Hope the fiddling is done well at this young boy's father's place of business. Love the way you laced this in with the play, left the reader unsure at the end, and forced them (me) to attempt finding the mind of the author through the reference material (and thus my guess at the ending). I like the maturity shown in the So... sentence as well. Now, if his ACT score was twice as high, that would have had left me unsure at the end.
Debbie Wistrom04/18/08
This shines from beginning to end, so many details that show the story. Wonderful!
Leigh MacKelvey04/18/08
This is one of the best stories I've read in a long time. The writing is so sophisticated and mature. I'm scrathing my head wondering if I will ever be able to write like this. The idea was brilliant and so was the writing.
Laury Hubrich 04/19/08
Tough decisions for kids who shouldn't have to be making them. Very good story here. Liked hearing the MC's thinking. Good job.
Betty Castleberry04/21/08
Whoa! This is some serious food for thought. What actually would be the "right" decision for your MC?
This is expertly written, and a good read.
Joanney Uthe04/21/08
Very gripping story. Love the ending, but still undecided. I really enjoyed the twist on the topic.
Gerald Shuler 04/21/08
Incredible tie with Fiddler on the Roof. Here is a couple that, no matter what decision is made, will be forever the family members that changed religious tradition. They will make the right decisions because the had the right upbringing.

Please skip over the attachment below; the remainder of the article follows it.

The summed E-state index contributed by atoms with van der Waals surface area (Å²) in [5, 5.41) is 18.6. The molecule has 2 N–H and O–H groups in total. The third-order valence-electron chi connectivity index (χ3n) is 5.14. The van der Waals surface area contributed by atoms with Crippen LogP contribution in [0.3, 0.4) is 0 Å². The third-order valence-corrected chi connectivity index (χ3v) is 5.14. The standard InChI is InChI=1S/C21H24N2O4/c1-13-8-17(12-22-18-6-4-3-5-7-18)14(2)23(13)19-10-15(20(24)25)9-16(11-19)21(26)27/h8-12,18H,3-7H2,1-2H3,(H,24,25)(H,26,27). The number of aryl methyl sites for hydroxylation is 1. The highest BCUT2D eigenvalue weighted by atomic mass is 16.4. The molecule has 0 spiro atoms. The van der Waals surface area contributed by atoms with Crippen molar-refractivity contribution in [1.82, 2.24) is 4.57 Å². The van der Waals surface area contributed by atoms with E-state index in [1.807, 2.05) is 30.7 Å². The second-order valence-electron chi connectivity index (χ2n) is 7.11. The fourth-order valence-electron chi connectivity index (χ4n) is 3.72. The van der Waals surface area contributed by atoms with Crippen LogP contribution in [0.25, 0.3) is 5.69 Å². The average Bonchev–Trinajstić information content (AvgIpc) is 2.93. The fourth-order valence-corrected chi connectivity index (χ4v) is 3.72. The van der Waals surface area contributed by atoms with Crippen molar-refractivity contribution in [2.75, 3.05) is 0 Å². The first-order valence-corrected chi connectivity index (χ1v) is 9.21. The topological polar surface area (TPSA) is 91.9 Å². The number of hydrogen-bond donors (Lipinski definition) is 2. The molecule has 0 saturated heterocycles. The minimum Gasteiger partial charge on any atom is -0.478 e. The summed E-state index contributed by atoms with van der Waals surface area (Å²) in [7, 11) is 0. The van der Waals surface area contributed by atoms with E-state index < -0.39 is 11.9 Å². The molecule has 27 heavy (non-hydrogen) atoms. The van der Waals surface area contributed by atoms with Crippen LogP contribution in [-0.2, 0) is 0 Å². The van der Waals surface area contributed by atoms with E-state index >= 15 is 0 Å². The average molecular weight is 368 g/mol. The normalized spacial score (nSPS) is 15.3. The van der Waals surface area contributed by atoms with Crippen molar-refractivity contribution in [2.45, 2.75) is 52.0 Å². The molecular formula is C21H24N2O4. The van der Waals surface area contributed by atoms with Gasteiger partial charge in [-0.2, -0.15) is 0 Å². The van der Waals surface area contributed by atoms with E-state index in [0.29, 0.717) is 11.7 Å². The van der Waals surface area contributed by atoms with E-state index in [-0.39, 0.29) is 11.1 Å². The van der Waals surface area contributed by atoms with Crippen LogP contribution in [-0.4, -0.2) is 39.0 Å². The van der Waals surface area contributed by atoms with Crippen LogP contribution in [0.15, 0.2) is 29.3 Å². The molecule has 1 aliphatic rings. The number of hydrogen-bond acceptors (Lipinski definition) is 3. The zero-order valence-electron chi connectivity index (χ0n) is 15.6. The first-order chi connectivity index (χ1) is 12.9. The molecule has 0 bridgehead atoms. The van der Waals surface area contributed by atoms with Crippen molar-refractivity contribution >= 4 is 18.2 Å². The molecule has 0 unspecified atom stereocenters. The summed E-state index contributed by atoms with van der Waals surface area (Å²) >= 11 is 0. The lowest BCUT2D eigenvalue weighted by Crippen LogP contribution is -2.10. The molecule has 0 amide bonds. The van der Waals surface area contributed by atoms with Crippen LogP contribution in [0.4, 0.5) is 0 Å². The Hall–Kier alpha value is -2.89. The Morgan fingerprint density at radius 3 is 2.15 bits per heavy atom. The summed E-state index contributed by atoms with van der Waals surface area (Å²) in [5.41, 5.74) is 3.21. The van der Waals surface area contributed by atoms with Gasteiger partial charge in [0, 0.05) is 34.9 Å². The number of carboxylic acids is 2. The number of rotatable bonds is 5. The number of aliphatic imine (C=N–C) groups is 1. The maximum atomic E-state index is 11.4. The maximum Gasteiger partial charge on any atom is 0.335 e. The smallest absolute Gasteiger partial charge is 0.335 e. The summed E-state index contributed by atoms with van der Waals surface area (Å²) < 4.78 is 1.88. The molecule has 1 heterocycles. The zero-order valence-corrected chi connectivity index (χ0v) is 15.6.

Chely Roach04/21/08
Awesome story...I really loved the ending. No devasting blows, or neat tidy bows; and the 'voice' was spot on. Loved it (of course!).
Mariane Holbrook 04/21/08
How can you write in red ink when there is nothing to "red ink?" This is such a great story and for those of us who like things tidied up with a ribbon and marked "Finis," it's a real challenge! Many Kudos!
Dee Yoder 04/21/08
It's a wonderful story, Jan, and I really like the open ending. I can tell that you have contact with teens-the conversations and the thoughts of the young man ring true. This hits to the heart of what a Christian teen will have to deal with-it should be published in a Christian teen magazine. It isn't preachy or fake with premise or tone, and lets the reader stop to think about the consequences of any decision he makes.
Kristen Hester04/21/08
Yes, Jan, great minds...

I like the open ending. I think it would also work for the reader to know he calls Mallory, or doesn't, then end.

I really like how you wove Fiddler on the Roof throughout the story. I like that the teens were not perfect. I wish you had more words (like I wish I had more words) so we could see more of his feelings. Great job, as always.